In a speech at the pro-Israel American Israel Public Affairs Committee’s annual policy conference, Israeli Prime Minister Benjamin Netanyahu called on Palestinian President Mahmoud Abbas to do something that Israel requires to move forward in talks. “Recognize the Jewish state. No excuses, no delays, it’s time.”
The Israeli Prime Minister also denounced the anti-Semitic, Palestinian-led boycott, divestment and sanctions —knows by its acronym, BDS. The movement has been gaining momentum recently, particularly in Europe, where some businesses and pension funds have cut investments or trade with Israeli firms they say are connected to West Bank settlements.
“Those who wear the BDS label should be treated exactly as we treat any anti-Semite or bigot,” Netanyahu said. “They should be exposed and condemned. The boycotters should be boycotted.”
He also said Iran has not been living up to their end of the deal pertaining to nuclear development, and that the West is being fooled.
Iran “wheels out its smiling president and its smooth-talking foreign minister. But if you listen to their words, their soothing words, they don’t square with Iran’s aggressive actions,” Netanyahu said.
“Iran says it only wants a peaceful nuclear program. So why is it building a heavy water reactor, which has no purpose in a peaceful nuclear program? Iran says it has nothing to hide. So why does it ban inspectors from its secret military sites?” he added.
“Why doesn’t it divulge the secrets of its military nuclear activities? … Iran says it’s not building nuclear weapons. So why does it continue to build ICBMs, intercontinental ballistic missiles, whose only purpose is to carry nuclear warheads?”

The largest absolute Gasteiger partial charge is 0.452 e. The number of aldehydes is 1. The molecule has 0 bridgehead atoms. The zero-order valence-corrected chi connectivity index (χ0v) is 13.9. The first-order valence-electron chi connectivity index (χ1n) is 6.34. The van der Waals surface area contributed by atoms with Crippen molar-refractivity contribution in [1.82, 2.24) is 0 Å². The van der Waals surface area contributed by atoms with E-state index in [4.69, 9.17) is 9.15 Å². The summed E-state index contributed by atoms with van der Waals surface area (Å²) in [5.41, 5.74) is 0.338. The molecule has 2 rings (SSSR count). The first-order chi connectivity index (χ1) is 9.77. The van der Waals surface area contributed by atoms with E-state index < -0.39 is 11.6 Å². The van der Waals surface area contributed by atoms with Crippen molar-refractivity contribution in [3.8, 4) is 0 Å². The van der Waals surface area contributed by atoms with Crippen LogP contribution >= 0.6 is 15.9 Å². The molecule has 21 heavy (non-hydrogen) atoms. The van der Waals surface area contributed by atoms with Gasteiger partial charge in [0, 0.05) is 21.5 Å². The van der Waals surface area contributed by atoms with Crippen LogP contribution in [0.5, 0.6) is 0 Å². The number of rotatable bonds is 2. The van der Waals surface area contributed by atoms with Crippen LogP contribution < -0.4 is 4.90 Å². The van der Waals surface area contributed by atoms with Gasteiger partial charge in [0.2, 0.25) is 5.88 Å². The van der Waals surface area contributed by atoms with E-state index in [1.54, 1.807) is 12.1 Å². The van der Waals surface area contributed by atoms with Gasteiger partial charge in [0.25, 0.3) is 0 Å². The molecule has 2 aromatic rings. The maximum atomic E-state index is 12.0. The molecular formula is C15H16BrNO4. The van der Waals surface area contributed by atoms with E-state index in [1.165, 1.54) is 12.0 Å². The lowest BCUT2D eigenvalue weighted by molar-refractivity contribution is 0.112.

Returning his attention to Palestinian, Netanyahu said that by recognizing a Jewish state, Abbas would be telling his people that — although there is a territorial dispute — the right of the Jewish people to have a state of their own is no longer in dispute.
The Palestinian response underscored the still-stalemate that is the reality of the Israeli-Palestinian conflict.
Reacting to Netanyahu’s visit to the U.S., Palestinian official Hanan Ashrawi told The Associated Press that the Israeli leader went to Washington “ready to allocate blame without, in any way, showing any sign of willingness to do the right thing — to stop settlement activities, accept ’67 borders, accept signed agreements, end illegal actions and move ahead. Instead, he is reiterating his ideological condition of recognition of a Jewish state.”
Palestinians argue that embracing Israel as a Jewish state would, essentially, abandon the so-called “right of return,” which is a central sticking point in peace talks, and a position that time and again has halted progress on the talks. They also claim it would undercut the rights of Israel’s own Arab minority, which is the 20 percent of Israel’s 8 million people who are themselves ethnic Palestinians.
The Palestinians want to occupy and control the West Bank, east Jerusalem and the Gaza Strip, which were all territories captured by Israel in 1967 when they faced Arab aggression. Israel had already won an independent state before an Arab coalition decided to try their hand at an attack that Israel not only repelled, but subsequently crushed.
Yet, they still demand Israel agree to accept the final borders with a future Palestinian state on the pre-1967 lines, including small land swaps that would allow Israel to keep some of the Jewish settlements it has built in the West Bank and east Jerusalem since the 1967 conflict.
New Israeli housing statistics showed that Israel began building more than twice as many West Bank settlement homes in 2013 than it did the previous year. The Palestinians consider settlements built on territories captured by Israel in 1967 to be illegal and a deal-breaker.